Researchers at the Sillustani archaeological site in Peru say they have found the bodies of 44 children thought to have been sacrificed between 600 and 700 years ago.
They were buried in pairs in baskets placed around stone funerary towers.
Researchers said their ages ranged from newborns to three years old.
The archaeologists believe they belonged to the Kolla culture, which ruled parts of the Puno region of southern Peru between 1200 and 1450.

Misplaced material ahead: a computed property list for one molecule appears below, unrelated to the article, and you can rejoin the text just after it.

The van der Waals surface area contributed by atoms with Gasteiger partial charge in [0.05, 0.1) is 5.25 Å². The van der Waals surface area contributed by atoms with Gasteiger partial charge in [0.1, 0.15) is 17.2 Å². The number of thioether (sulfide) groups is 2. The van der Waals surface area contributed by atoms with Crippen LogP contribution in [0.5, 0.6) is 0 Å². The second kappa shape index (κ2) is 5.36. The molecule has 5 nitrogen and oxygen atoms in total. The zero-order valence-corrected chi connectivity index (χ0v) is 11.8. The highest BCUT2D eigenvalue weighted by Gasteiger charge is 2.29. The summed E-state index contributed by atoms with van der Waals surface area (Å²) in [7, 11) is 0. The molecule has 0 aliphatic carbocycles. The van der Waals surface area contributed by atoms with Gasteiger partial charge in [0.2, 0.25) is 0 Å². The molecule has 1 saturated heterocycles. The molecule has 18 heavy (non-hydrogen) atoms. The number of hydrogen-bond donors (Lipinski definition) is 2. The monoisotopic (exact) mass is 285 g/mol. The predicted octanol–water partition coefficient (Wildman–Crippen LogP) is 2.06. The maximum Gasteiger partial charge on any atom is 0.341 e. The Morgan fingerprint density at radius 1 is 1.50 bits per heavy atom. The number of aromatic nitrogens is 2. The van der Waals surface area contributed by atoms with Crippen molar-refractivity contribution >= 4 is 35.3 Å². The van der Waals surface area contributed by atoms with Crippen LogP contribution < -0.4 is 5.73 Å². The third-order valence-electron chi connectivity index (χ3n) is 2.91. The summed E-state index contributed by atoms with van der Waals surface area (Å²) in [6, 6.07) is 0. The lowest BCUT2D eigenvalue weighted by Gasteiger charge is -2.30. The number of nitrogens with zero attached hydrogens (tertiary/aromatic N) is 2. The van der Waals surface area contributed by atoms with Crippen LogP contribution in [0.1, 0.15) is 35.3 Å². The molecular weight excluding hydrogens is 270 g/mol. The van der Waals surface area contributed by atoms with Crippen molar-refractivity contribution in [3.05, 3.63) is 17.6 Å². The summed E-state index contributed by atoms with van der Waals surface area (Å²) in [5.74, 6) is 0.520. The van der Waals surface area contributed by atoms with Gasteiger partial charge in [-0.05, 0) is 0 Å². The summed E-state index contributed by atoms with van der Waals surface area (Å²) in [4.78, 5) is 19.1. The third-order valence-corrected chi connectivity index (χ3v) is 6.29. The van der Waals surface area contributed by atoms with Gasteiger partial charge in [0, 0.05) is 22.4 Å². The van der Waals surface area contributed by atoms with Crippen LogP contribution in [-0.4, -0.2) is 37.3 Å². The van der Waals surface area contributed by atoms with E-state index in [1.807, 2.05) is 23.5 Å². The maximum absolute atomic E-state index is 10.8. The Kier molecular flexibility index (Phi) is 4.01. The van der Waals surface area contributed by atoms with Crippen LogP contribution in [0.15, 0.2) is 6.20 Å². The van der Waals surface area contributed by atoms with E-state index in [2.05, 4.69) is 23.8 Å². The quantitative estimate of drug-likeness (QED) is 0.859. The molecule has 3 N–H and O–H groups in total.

All the bodies had a volcanic stone placed on their chest, and were surrounded by a variety of offerings, including animals, food, dishes and pitchers, archaeologist Eduardo Arisaca said.
Researchers at the site say ceramics with paintings of scenes of war found with the bodies suggest the children were sacrificed during a period of conflict between the Kolla and a rival culture.
They said the bodies were found near a 10m-tall (32ft) circular stone tower known as Chullpa Lagarto.
The bodies of some 200 people have been unearthed near the tower at the Sillustani site some 1,300km (800 miles) south-east of the capital, Lima.